Title: Captain Kaon
Available On: PC
Where To Buy: Steam, Xbox One
Captain Kaon to the rescue! Or not, depending on your moral compass. Captain Kaon is a pretty spiffing indie old school gravity twin stick shooter (don’t know what a gravity shooter is, then you were clearly born after the 80’s).
In Captain Kaon, the player takes on the role of Captain Talia “Kaon”, an extraordinary space pilot who has just more than a few anger issues and nothing to live for except for revenge against the Drulz; a species that destroyed her home. Captain Kaon is incarcerated and facing a court-martial when war breaks out. Hoping this new conflict would give her the chance for salvation, she instead found herself left behind. With the Argus operating on a skeleton crew, she has been assigned as its sole gunship pilot.
In the midst of this uncertainty the miners of Ceres revolt against Earth rule, refusing to supply the fleet with the deuterium fuel it sorely needs. Without it, the fleet in Regulus will be unable to fight and the Earth will become vulnerable. Only Captain Kaon can fly her gunship through the twisting tunnels beneath Ceres surface and fight the revolt.
The visual presentation of Captain Kaon is almost that of a love letter to classics such as Thrust and Gravitar. The game looks, sounds and feels like a game from a bygone era, which isn’t necessarily a bad thing! James Buckle, the lead developer; spoke of his fondness for the ZX Spectrum, Commodore 64 and the Amiga. It’s clear to see when you launch the game, where the inspiration comes from, and it’s a breath of fresh air to play a new, retro game.
My complaints about the visual style only come in from a user interface perspective; green text over a green lines makes it somewhat difficult for me to read all of the text, and navigating the menus can seem a little counterintuitive and clumsy as they seem a little unclear, but this, of course, is me being somewhat hypercritical, or as my peers would refer to as “whinging“.
Captain Kaon is quite easy to learn the basics of, but the difficulty ramps up when you are attempting to navigate tight maze-like flight paths and fire at enemies coming from multiple directions. It reminds me of situations I’ve faced in bullet hell games or in a more well-known case, like that time I played Silver Surfer on NES; where my undivided attention is required to make any notable progress.
The tutorial does a nice job of easing you in to the mechanics, but even after a couple of hours of successfully completing objectives, sooner or later the frustration can set in. I wouldn’t recommend playing for extended spells for fear of breaking a keyboard or monitor in anger, but in that sense, the game offers quite the challenge. You can use either a keyboard and mouse or a controller to play. Trying to keep your ship from crashing into obstacles whilst shooting enemy ships and dodging bullets and missiles is a pretty difficult task, but when you get that balance just right; you revel in the satisfaction of all the enemy ships going boom, exploding into mini pixels and dropping to the ground like lead balloons.
As you play the game, your moral compass may make you question whether our heroine, Captain Kaon should have been left in lock up, as she rains bullets and bombs at helpless ground fixtures, and exploits resources from various people along the way in order to upgrade the ship and maintain repair costs. As you progress, you unlock different areas that can be exploited for resources, and previously exploited areas can be revisited.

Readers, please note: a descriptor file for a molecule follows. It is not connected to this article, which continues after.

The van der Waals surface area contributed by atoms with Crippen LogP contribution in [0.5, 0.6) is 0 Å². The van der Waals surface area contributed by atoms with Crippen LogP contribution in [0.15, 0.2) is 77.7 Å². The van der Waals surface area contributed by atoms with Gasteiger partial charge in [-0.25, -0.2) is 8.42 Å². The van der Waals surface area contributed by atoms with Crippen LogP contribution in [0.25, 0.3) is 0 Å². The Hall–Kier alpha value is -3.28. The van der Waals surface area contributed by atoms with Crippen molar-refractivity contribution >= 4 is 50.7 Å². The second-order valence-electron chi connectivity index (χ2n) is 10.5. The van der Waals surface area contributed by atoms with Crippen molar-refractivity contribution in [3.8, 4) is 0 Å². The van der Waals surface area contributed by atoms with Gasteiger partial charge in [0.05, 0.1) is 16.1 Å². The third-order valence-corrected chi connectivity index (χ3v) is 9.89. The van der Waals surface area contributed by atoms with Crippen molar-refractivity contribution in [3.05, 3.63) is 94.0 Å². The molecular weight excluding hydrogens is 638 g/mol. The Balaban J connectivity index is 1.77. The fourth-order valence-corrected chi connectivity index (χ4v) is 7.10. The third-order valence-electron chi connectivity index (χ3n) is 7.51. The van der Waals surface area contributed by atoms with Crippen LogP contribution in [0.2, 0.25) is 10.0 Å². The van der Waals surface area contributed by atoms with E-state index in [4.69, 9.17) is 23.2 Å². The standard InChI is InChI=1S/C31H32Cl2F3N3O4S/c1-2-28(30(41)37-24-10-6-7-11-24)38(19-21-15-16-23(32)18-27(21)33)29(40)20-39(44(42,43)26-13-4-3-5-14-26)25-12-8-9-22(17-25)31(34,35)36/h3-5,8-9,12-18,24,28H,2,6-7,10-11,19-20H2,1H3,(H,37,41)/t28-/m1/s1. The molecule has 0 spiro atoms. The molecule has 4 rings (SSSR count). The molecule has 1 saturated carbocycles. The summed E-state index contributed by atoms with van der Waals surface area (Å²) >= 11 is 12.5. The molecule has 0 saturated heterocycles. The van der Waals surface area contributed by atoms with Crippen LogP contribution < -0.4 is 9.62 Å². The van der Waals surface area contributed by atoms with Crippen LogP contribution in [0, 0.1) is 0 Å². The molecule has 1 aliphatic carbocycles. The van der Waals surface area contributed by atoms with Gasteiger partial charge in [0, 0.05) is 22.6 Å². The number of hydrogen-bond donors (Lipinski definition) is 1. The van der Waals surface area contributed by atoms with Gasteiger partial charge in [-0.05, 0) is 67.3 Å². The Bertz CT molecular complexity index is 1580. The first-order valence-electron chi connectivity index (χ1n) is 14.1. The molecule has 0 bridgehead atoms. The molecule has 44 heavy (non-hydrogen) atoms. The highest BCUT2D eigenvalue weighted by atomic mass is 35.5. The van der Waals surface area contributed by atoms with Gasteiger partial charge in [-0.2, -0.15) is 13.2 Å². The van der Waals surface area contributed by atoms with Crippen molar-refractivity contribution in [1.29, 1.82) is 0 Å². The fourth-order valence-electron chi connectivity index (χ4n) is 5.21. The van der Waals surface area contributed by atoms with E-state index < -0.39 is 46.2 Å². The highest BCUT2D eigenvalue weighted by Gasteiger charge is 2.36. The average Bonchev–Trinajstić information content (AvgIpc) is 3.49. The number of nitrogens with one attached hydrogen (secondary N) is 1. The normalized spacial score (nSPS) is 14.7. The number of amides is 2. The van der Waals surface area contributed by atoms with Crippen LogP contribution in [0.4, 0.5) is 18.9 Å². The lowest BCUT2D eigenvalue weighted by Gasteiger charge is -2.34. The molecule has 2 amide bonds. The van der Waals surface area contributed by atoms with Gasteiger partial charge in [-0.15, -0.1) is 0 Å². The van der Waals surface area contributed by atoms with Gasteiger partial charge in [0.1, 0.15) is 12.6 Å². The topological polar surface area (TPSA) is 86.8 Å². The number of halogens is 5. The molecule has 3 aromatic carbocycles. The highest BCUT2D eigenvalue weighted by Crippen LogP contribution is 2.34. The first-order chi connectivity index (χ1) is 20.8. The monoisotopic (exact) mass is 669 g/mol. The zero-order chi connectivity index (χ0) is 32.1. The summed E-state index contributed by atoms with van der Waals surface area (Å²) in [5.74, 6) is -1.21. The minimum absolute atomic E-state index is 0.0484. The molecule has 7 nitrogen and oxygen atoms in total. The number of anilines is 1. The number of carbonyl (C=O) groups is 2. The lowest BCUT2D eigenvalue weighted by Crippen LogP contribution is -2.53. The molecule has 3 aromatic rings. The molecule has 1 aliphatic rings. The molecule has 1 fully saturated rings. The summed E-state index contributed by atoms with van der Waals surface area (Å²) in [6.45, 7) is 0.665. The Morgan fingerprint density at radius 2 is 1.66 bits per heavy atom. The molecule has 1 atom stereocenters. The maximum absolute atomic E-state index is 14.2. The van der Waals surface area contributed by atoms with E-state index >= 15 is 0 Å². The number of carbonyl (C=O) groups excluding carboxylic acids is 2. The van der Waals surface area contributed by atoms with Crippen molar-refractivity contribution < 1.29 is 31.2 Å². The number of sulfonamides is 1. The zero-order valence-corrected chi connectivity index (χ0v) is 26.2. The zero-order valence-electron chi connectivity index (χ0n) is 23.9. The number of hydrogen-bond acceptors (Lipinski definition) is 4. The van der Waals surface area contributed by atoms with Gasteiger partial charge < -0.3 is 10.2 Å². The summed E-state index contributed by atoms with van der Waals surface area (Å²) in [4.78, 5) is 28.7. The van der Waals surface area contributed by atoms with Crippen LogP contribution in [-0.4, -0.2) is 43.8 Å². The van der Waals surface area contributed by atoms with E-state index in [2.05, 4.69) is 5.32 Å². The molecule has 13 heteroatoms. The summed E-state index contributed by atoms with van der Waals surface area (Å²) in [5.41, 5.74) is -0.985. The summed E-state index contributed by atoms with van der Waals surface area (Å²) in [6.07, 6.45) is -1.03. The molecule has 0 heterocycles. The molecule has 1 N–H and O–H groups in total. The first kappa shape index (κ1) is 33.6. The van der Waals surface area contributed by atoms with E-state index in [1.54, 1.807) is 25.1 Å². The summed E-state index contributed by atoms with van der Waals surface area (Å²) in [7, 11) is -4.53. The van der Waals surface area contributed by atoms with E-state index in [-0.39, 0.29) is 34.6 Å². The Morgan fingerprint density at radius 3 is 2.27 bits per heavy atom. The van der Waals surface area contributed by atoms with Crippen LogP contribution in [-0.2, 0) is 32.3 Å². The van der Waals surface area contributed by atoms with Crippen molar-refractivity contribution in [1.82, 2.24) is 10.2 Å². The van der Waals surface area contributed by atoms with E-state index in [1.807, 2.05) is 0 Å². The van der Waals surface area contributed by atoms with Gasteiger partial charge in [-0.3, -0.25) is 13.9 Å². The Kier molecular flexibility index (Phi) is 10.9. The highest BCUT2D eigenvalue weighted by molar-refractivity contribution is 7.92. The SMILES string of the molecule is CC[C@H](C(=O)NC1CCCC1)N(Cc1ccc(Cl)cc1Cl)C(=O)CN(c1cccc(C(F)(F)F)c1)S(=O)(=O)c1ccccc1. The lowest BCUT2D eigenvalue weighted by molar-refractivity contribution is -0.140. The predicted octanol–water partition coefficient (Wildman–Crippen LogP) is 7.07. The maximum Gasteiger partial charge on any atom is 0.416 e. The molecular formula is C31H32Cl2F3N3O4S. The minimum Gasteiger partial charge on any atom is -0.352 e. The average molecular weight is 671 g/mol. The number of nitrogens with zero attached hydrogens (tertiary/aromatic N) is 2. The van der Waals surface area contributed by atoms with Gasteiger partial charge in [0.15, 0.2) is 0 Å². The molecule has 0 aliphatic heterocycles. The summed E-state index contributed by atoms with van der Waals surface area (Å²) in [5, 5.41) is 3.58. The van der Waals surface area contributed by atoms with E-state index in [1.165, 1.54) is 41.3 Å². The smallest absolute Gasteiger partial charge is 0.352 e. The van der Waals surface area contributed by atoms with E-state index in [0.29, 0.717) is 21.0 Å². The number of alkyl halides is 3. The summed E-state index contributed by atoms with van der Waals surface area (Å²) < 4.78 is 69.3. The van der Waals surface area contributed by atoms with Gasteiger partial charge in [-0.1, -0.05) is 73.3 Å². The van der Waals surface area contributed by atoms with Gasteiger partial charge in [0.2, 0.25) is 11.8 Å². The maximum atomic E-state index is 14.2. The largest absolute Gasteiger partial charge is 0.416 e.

When I spoke to James Buckle at EGX Rezzed 2017 about this, he spoke about whether or not Captain Kaon is the bad guy in all this, and talked about whether the end justifies the means. It’s an interesting conundrum you find yourself in, as you don’t technically need to exploit every resource in order to progress through the game, only taking what you “need”. The question is, whether players will in fact only take what they need, rather than taking everything that is available! I know in my experience, I took everything I wanted rather than everything I needed, but then; I’m a horrible person.
The most important aspects to take away from Captain Kaon is whether it’s fun and if achieves what it set out to do. It looks, sounds and feels like a game straight from the 80’s or early 90’s, which is exactly what the developer had in mind. As for fun? Yes, the game is fun; frustrating as hell at times, but not so much that you don’t want to continue. It has that “Just one more time” factor that comes from such a labor of love, which in this case is clear for all to see.
So, would I recommend Captain Kaon? Yes, I would. If you want to see the revival of a long gone genre of games, this one definitely has you covered. It’s a great addition to Steam that I hope is met by like-minded individuals who appreciate the good old days. I’d recommend you tackle the game in short bursts rather than marathons in order to get the best experience.
- Gameplay: Great physics and fun, addictive gameplay
- Graphics: Fabulous pixel art to replicate an age gone by
- Sound: Great ambient sound design and FX
- Presentation: A few issues with the user interface, especially the mission select and ship management screens, but otherwise very good!
- Amiga styled artwork
- Gravity Physics work great
- Great ambient soundtrack and use of sound
- A real nostalgic trip to the good old days
- Frustrating in parts
- Environmental damage is too high
- Poor UI on map screen
Ryan Griffiths is a British gamer, known as a bit of a lone wolf. Retro games are his passion, with newer releases not living up to his expectations. Of course there are exceptions to the rule when it comes to Dynasty Warriors & Total War games.